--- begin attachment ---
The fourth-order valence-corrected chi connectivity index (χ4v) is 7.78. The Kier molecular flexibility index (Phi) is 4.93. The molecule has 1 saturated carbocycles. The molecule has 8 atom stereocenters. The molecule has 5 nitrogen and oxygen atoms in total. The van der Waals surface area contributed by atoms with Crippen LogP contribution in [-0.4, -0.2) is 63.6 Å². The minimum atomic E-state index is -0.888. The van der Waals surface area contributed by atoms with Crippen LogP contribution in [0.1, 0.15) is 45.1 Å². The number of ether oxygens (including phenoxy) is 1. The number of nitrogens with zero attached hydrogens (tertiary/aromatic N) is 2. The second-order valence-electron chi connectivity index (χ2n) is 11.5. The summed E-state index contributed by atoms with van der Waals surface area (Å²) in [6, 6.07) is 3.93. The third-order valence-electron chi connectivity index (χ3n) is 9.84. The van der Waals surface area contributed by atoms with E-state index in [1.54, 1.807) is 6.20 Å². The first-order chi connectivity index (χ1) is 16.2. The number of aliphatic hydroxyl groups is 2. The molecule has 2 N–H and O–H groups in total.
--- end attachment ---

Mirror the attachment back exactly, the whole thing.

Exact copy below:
The fourth-order valence-corrected chi connectivity index (χ4v) is 7.78. The Kier molecular flexibility index (Phi) is 4.93. The molecule has 1 saturated carbocycles. The molecule has 8 atom stereocenters. The molecule has 5 nitrogen and oxygen atoms in total. The van der Waals surface area contributed by atoms with Crippen LogP contribution in [-0.4, -0.2) is 63.6 Å². The minimum atomic E-state index is -0.888. The van der Waals surface area contributed by atoms with Crippen LogP contribution in [0.1, 0.15) is 45.1 Å². The number of ether oxygens (including phenoxy) is 1. The number of nitrogens with zero attached hydrogens (tertiary/aromatic N) is 2. The second-order valence-electron chi connectivity index (χ2n) is 11.5. The summed E-state index contributed by atoms with van der Waals surface area (Å²) in [6, 6.07) is 3.93. The third-order valence-electron chi connectivity index (χ3n) is 9.84. The van der Waals surface area contributed by atoms with E-state index in [1.54, 1.807) is 6.20 Å². The first-order chi connectivity index (χ1) is 16.2. The number of aliphatic hydroxyl groups is 2. The molecule has 2 N–H and O–H groups in total.